Wisdom Teeth, also known as third molars, are the
last teeth to erupt in your mouth. This generally
occurs between the ages of 17 and 25, a time of life
that has been called the "Age of Wisdom."
Anthropologists note that the rough diet of early
humans resulted in the excessive wear of their teeth.
Normal drifting of the teeth to compensate for this
wear ensured that space was available for most wisdom
teeth to erupt by adolescence. The modern diet, which
is much softer, and the popularity of orthodontic
tooth straightening procedures produce a fuller dental
arch, which quite commonly doesn't' leave room for
the wisdom teeth to erupt, thereby setting the stage
for problems when the final four molars enter the
What is an Impacted Tooth?
A tooth is termed impacted when there is a lack of
space in the dental arch and its growth and eruption
are prevented by overlying gum, bone or another tooth.
A tooth may be partially impacted, which means a portion
of it has broken through the gum, or totally impacted
and unable to break through the gum at all.
How Serious is an impacted tooth?
Impacted and partially impacted teeth can be painful
and lead to infection, gum disease, and bone loss.
They may also crowd or damage adjacent teeth or roots.
More serious problems may occur if the sac surrounding
the impacted tooth becomes filled with fluid and enlarges
to form a cyst. As the cyst grows it may hollow out
the jaw and permanently damage adjacent teeth, the
surrounding bone and nerves. Rarely, if a cyst is
not treated, a tumor may develop from its walls and
a more extensive surgical procedures may be required
to remove it.
When Should I have my Wisdom teeth Removed?
It isn't wise to wait until your wisdom teeth start
to bother you. In general, earlier removal of wisdom
teeth results in a less complicated healing process.
If excision of wisdom teeth is indicated, earlier
removal can result in a less complicated healing process.
The AAOMS/OMSF study strongly recommends that wisdom
teeth be removed by the time the patient is a young
adult in order to prevent future problems and to ensure
optimal healing. The researchers found that older
patients may be a greater risk for disease, including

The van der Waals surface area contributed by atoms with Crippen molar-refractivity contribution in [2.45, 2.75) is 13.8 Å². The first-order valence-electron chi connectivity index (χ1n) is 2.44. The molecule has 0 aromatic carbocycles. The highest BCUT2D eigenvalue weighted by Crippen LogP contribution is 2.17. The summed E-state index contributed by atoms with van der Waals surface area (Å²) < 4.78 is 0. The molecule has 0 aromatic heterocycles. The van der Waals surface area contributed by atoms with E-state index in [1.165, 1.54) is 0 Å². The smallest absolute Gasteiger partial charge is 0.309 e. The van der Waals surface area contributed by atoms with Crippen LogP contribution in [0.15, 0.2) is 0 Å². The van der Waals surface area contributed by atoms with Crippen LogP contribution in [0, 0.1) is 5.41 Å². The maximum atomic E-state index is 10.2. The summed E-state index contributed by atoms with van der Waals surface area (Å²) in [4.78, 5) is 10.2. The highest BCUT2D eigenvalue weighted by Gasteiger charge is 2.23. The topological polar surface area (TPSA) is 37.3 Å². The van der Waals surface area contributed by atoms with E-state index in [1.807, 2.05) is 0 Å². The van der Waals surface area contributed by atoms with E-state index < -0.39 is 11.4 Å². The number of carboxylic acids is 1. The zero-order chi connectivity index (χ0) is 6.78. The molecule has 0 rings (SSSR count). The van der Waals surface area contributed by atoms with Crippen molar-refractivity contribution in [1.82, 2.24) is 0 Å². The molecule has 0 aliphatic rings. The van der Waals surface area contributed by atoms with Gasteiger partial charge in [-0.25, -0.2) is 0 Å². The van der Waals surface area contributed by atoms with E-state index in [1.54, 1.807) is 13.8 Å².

periodontitis, in the tissues surrounding the third
molars and adjacent teeth. Periodontal infections,
such as those observed in this study, may affect your
Must the Tooth Come Out if it Hasn't Caused Any
Not all wisdom teeth require removal. Your oral and
maxillofacial surgeon will help you determine what
is best for you. Not all problems related to third
molars are painful or visible. Damage can occur without
your being aware of it. As wisdom teeth grow, their
roots become longer, the teeth become more difficult
to remove and complications become more likely. In
addition, partially or totally impacted wisdom teeth
may cause problems as patients age.
What happens during Surgery?
Before surgery, your Oral and Maxillofacial Surgeon
will discuss with you what to expect. This is a good
time to ask questions or express your concerns. It
is especially important to let the doctor know about
any illnesses you have and medications you are taking.
Most wisdom tooth extractions are performed in the
Oral and Maxillofacial surgery office under local
anesthesia, intravenous sedation or general anesthesia.
Your Oral and Maxillofacial Surgeon will discuss the
anesthetic option that is right for you.
What happens After Surgery?
Following surgery, you may experience some swelling
and mild discomfort, which are part of the normal
healing process. Cold compresses may help decrease
the swelling, and medication prescribed by your Oral
and Maxillofacial Surgeon can help manage the discomfort.
Please follow your post-operative instructions closely,
as they will help you to be most comfortable during
the first few days after surgery. The majority of
patients begin to feel improvement in 3-5 days. If
deemed necessary by your doctor, a post-operative
visit will be scheduled.